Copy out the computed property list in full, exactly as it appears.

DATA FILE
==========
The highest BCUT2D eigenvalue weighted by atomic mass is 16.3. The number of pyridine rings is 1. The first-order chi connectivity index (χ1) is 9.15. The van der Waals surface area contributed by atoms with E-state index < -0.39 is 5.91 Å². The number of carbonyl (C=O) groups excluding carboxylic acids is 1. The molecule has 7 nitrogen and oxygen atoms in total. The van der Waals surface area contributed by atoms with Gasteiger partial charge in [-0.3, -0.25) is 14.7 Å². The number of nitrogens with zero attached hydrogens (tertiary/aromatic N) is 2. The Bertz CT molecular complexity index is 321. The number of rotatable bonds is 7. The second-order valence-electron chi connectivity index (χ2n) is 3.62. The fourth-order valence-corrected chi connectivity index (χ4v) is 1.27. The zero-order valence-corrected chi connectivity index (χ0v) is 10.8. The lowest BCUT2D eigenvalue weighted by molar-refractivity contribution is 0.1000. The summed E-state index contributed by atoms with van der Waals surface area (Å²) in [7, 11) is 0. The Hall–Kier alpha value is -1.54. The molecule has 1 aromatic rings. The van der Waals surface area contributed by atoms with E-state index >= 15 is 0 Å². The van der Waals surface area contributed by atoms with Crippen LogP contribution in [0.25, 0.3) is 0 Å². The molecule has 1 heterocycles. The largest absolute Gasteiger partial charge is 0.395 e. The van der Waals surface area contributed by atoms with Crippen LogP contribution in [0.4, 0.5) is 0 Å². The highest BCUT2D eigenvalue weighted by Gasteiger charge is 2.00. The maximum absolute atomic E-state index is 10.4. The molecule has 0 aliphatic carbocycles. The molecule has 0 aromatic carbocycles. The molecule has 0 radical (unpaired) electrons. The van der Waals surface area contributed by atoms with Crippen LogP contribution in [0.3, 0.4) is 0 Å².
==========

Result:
The highest BCUT2D eigenvalue weighted by atomic mass is 16.3. The number of pyridine rings is 1. The first-order chi connectivity index (χ1) is 9.15. The van der Waals surface area contributed by atoms with E-state index < -0.39 is 5.91 Å². The number of carbonyl (C=O) groups excluding carboxylic acids is 1. The molecule has 7 nitrogen and oxygen atoms in total. The van der Waals surface area contributed by atoms with Gasteiger partial charge in [-0.3, -0.25) is 14.7 Å². The number of nitrogens with zero attached hydrogens (tertiary/aromatic N) is 2. The Bertz CT molecular complexity index is 321. The number of rotatable bonds is 7. The second-order valence-electron chi connectivity index (χ2n) is 3.62. The fourth-order valence-corrected chi connectivity index (χ4v) is 1.27. The zero-order valence-corrected chi connectivity index (χ0v) is 10.8. The lowest BCUT2D eigenvalue weighted by molar-refractivity contribution is 0.1000. The summed E-state index contributed by atoms with van der Waals surface area (Å²) in [7, 11) is 0. The Hall–Kier alpha value is -1.54. The molecule has 1 aromatic rings. The van der Waals surface area contributed by atoms with E-state index >= 15 is 0 Å². The van der Waals surface area contributed by atoms with Crippen LogP contribution in [0.25, 0.3) is 0 Å². The molecule has 1 heterocycles. The largest absolute Gasteiger partial charge is 0.395 e. The van der Waals surface area contributed by atoms with Crippen LogP contribution in [0.4, 0.5) is 0 Å². The highest BCUT2D eigenvalue weighted by Gasteiger charge is 2.00. The maximum absolute atomic E-state index is 10.4. The molecule has 0 aliphatic carbocycles. The molecule has 0 aromatic carbocycles. The molecule has 0 radical (unpaired) electrons. The van der Waals surface area contributed by atoms with Crippen LogP contribution in [0.3, 0.4) is 0 Å².